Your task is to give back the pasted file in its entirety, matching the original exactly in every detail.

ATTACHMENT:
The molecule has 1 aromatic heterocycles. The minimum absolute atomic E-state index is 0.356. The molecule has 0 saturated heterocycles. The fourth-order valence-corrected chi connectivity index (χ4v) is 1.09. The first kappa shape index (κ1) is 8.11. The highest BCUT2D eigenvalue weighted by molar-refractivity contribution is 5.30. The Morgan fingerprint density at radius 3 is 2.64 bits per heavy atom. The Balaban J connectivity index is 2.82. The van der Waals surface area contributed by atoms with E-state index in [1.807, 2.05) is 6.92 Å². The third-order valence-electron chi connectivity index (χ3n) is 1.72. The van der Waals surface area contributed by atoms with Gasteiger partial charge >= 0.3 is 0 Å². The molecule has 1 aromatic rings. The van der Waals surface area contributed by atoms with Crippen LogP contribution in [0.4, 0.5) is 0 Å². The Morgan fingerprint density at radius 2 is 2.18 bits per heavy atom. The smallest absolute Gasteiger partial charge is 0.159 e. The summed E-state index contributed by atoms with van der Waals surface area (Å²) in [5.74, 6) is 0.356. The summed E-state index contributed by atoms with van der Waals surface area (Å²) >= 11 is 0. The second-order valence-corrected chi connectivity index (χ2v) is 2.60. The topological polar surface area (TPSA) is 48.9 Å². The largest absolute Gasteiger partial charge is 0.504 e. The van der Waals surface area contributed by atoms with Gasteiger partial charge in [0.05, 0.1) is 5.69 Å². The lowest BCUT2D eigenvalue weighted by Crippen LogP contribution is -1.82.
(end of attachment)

The molecule has 1 aromatic heterocycles. The minimum absolute atomic E-state index is 0.356. The molecule has 0 saturated heterocycles. The fourth-order valence-corrected chi connectivity index (χ4v) is 1.09. The first kappa shape index (κ1) is 8.11. The highest BCUT2D eigenvalue weighted by molar-refractivity contribution is 5.30. The Morgan fingerprint density at radius 3 is 2.64 bits per heavy atom. The Balaban J connectivity index is 2.82. The van der Waals surface area contributed by atoms with E-state index in [1.807, 2.05) is 6.92 Å². The third-order valence-electron chi connectivity index (χ3n) is 1.72. The van der Waals surface area contributed by atoms with Gasteiger partial charge >= 0.3 is 0 Å². The molecule has 1 aromatic rings. The van der Waals surface area contributed by atoms with Crippen LogP contribution in [0.4, 0.5) is 0 Å². The Morgan fingerprint density at radius 2 is 2.18 bits per heavy atom. The smallest absolute Gasteiger partial charge is 0.159 e. The summed E-state index contributed by atoms with van der Waals surface area (Å²) in [5.74, 6) is 0.356. The summed E-state index contributed by atoms with van der Waals surface area (Å²) >= 11 is 0. The second-order valence-corrected chi connectivity index (χ2v) is 2.60. The topological polar surface area (TPSA) is 48.9 Å². The largest absolute Gasteiger partial charge is 0.504 e. The van der Waals surface area contributed by atoms with Gasteiger partial charge in [0.05, 0.1) is 5.69 Å². The lowest BCUT2D eigenvalue weighted by Crippen LogP contribution is -1.82.